Make Up Your Mind About Sex BEFORE the Date

Be clear in your own mind about whether or not sex will be something you would be willing to do before you go out with anyone. Being clear in your own mind will allow you to be prepared with condoms and lube if necessary, and will allow you to stand your ground and make good decisions during the course of the date itself.

Never Meet a Dater in a Private Place for the First Three to Four Dates

There is nothing wrong with meeting at a restaurant, coffee shop, or the movies when you begin to date someone. This allows you the ability to leave and to do so in relative safety.

Always Employ the Buddy System

When you first start dating, curfew is as much about the buddy system as it is about having a curfew. Girls and boys should tell someone whom they are going out with and the anticipated time for the date to end. Daters should get into a habit of calling a friend or relative when dates are over to verify they are home and safe. When college life begins, having a friend on campus you check in with is a great way to ensure your safety. This could be a college roommate or another friend.

Have An Escape Plan

Boys and girls should have some plan to get out of dates that have turned awkward or have taken a strange turn. Some girls and boys do not feel like they can simply end the date and having a signal to text a friend to call and get them out of bad situations is an excellent way to stay safe and can be part of the buddy system.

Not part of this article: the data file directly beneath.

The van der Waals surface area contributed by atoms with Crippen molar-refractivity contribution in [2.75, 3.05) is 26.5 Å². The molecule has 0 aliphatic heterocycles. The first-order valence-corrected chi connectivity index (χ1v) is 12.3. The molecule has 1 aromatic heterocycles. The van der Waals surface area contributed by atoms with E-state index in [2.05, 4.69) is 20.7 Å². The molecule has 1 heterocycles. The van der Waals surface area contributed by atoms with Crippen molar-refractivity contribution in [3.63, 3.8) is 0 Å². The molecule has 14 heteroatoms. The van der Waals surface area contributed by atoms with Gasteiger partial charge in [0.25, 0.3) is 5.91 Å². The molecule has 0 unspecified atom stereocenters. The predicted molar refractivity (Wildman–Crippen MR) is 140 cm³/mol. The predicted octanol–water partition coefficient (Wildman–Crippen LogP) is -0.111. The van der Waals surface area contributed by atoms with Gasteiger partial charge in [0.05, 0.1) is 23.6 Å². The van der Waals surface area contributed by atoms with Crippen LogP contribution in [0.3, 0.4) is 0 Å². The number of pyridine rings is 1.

Public Places Are Your Friend

If you find yourself in a situation where you are fearful of your date or at a party where you are fearful of who you are around, lock yourself into a bathroom or any room with a good lock and execute your escape plan. Never be afraid to call the police. If it is an option, go find yourself at the most public place available and solicit help or call the police.

As I was wrapping up my discussion with my son, I left the room, heading back to my office. He called me back, saying, “But it all comes down to this, Mom: don’t rape.”

When parents use horrific stories like the Bill Cosby allegations to jump start conversations around sexuality and personal conduct and responsibility, we move our entire society toward a place where it becomes that simple.


Birthing Hereditary Witchcraft is published occasionally on Agora. Subscribe via RSS or e-mail!